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HDR Light Studio - Documentation

Navigation: Connections (Plug-Ins) > MODO Connection

Workflow - V-Ray Renderer

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HDR Light Studio is a standalone lighting application providing a set of tools and content dedicated to lighting 3D scenes. Using HDR Light Studio connected to MODO provides the ability to create custom HDRI maps to light your scenes, with lights chosen and positioned to provide the perfect effect on your model. As you work with HDR Light Studio, the lighting is updated in real-time in MODO, where you can see the lighting interact with your 3D scene. You can also create and control Area Lights using HDR Light Studio.

This workflow tutorial will teach you how to use the connection between MODO and HDR Light Studio.
It will not teach you how to use HDR Light Studio itself. Please see our 'Getting Started' content here to learn the HDR Light Studio interface and the basic features.

Workflow Tutorial

1. Start MODO and load the MODO project you want to light.

It makes most sense to use the 'Render' interface layout in MODO when using HDR Light Studio (see Figure 1).

Figure 1: Setting the interface layout to 'Render'

Figure 1: Setting the interface layout to 'Render'

Make sure a camera is set up and active for the specific view you want to light. By default, MODO creates a camera for us called ‘Camera’, which can be seen in the ‘Items’ panel. For this camera to be the camera view that we use when lighting in HDR Light Studio, it needs to be ‘Set as Render Camera’ by Right-Clicking on the camera in the ‘Items’ panel and selecting that option (see Figure 2). A ‘blue ball’ icon next to the camera name in the Items panel will appear to indicate that this is the current Render Camera.

Figure 2: Setting a camera to be the Render Camera

Figure 2: Setting a camera to be the Render Camera

2. In the Shading Panel, select an Environment. The HDR Light Studio Connection 'controls' can be seen at the bottom of the Environment Properties (see Figure 3).

 

Figure 3: Controls of the HDR Light Studio connection

Figure 3: Controls of the HDR Light Studio connection

3. Click within the 3D viewport in Modo to make sure the view is 'active'.
HDR Light Studio needs to know the active view when starting. (Although Modo does not highlight the active view, so its easy to forget to do this).

4. In the HDR Light Studio Connection controls, use the drop down to choose the Renderer you are using for this project (see Figure 4).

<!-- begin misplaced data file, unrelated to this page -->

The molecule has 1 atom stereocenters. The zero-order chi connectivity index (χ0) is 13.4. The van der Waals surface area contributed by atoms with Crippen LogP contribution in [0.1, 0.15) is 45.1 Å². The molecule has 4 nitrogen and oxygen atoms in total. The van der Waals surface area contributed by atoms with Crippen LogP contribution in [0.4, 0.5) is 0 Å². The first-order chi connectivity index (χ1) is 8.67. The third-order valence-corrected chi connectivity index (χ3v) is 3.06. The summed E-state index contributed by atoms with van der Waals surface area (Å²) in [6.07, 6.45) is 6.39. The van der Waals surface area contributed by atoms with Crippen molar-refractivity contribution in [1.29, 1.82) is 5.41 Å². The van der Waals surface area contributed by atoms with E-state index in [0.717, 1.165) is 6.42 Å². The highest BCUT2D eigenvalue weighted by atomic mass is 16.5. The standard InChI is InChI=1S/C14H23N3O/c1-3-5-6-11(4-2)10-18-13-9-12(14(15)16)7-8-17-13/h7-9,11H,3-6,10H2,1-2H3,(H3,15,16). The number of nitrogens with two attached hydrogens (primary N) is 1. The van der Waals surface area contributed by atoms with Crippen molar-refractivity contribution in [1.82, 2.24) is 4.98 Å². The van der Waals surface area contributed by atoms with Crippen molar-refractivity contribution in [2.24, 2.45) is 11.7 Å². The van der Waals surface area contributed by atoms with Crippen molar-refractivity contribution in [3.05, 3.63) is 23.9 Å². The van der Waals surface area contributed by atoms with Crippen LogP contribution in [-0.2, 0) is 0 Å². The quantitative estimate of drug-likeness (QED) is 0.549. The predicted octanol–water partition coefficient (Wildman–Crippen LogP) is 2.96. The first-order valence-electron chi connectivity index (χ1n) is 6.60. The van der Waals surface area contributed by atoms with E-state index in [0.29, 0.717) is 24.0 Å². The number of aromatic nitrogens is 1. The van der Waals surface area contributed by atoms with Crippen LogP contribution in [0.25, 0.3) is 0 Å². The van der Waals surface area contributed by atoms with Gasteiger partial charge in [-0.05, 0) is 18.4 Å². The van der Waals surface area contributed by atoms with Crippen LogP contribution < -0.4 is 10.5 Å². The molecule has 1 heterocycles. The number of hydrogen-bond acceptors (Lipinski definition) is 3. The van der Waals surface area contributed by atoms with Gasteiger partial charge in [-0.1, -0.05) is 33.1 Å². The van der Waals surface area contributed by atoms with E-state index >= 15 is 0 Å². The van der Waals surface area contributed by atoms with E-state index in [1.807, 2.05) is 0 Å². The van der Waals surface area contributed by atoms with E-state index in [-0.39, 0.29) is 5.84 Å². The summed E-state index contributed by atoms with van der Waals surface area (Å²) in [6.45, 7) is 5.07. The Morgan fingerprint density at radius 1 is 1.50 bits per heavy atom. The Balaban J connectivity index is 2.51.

This is used to determine the available features in the HDR Light Studio interface. The lighting design created will be the same and compatible with MODO, Octane and V-Ray renderers.
In this example we are using the V-Ray renderer.

Figure 4: Choosing V-Ray as the renderer

Figure 4: Choosing V-Ray as the renderer

5. Press 'Start' to start HDR Light Studio connected with MODO (see Figure 5).

Figure 5: Starting HDR Light Studio connection

Figure 5: Starting HDR Light Studio connection

The HDR Light Studio application will now open and is connected to MODO.
The HDR Light Studio connection has added a new image on the selected Environment (see Figure 6).

Figure 6: New image is added to the environment

Figure 6: New image is added to the environment

The current HDRI map design in HDR Light Studio is shared with MODO as a temp proxy (lo-res) image. A proxy is used because it's faster to calculate and faster for MODO to load during the iterative lighting design process. When the lighting design changes in HDR Light Studio, this image is updated in MODO to use a new temp with a new filename, to ensure the renderer uses the new image even when caching images.

Using our latest version of HDR Light Studio and the MODO connection - the HDR Light Studio interface will now show 2 Render Views. On the left is Render View [Modo|Vray] (see Figure 7)
Currently this view is not compatible with MODO V-Ray and can be closed!

Figure 7: HDR Light Studio on startup with MODO and V-Ray

Figure 7: HDR Light Studio on startup with MODO and V-Ray

 
We recommend changing the layout using the top menu: Window > Layout > Load > Default > Standalone
The HDR Light Studio interface will then contain the features you need to use HDR Light Studio with MODO and V-Ray (see Figure 8).